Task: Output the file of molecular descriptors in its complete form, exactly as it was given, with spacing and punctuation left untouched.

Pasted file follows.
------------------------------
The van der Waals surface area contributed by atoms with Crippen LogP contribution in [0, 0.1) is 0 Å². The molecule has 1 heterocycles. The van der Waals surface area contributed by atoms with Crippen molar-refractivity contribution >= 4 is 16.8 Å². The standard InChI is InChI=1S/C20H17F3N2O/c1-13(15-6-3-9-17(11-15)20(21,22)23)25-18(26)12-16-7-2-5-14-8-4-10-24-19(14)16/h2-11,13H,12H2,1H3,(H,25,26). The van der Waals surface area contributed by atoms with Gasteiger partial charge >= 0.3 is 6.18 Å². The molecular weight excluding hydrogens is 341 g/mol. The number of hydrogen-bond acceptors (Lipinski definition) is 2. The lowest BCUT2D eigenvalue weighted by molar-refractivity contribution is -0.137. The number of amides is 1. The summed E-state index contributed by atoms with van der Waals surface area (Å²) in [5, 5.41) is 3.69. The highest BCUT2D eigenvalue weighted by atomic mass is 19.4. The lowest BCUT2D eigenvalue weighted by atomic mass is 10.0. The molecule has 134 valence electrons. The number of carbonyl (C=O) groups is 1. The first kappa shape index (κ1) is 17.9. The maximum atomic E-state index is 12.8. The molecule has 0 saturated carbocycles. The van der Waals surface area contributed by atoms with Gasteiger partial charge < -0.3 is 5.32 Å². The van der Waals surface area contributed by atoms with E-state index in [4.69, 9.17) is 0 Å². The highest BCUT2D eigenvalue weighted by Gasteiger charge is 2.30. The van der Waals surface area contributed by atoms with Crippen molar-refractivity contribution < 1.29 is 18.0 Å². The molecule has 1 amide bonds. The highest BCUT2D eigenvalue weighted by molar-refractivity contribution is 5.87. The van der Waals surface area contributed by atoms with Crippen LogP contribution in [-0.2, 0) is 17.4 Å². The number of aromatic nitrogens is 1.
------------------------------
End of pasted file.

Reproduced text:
The van der Waals surface area contributed by atoms with Crippen LogP contribution in [0, 0.1) is 0 Å². The molecule has 1 heterocycles. The van der Waals surface area contributed by atoms with Crippen molar-refractivity contribution >= 4 is 16.8 Å². The standard InChI is InChI=1S/C20H17F3N2O/c1-13(15-6-3-9-17(11-15)20(21,22)23)25-18(26)12-16-7-2-5-14-8-4-10-24-19(14)16/h2-11,13H,12H2,1H3,(H,25,26). The van der Waals surface area contributed by atoms with Gasteiger partial charge >= 0.3 is 6.18 Å². The molecular weight excluding hydrogens is 341 g/mol. The number of hydrogen-bond acceptors (Lipinski definition) is 2. The lowest BCUT2D eigenvalue weighted by molar-refractivity contribution is -0.137. The number of amides is 1. The summed E-state index contributed by atoms with van der Waals surface area (Å²) in [5, 5.41) is 3.69. The highest BCUT2D eigenvalue weighted by atomic mass is 19.4. The lowest BCUT2D eigenvalue weighted by atomic mass is 10.0. The molecule has 134 valence electrons. The number of carbonyl (C=O) groups is 1. The first kappa shape index (κ1) is 17.9. The maximum atomic E-state index is 12.8. The molecule has 0 saturated carbocycles. The van der Waals surface area contributed by atoms with Gasteiger partial charge < -0.3 is 5.32 Å². The van der Waals surface area contributed by atoms with E-state index in [4.69, 9.17) is 0 Å². The highest BCUT2D eigenvalue weighted by Gasteiger charge is 2.30. The van der Waals surface area contributed by atoms with Crippen molar-refractivity contribution < 1.29 is 18.0 Å². The molecule has 1 amide bonds. The highest BCUT2D eigenvalue weighted by molar-refractivity contribution is 5.87. The van der Waals surface area contributed by atoms with Crippen LogP contribution in [-0.2, 0) is 17.4 Å². The number of aromatic nitrogens is 1.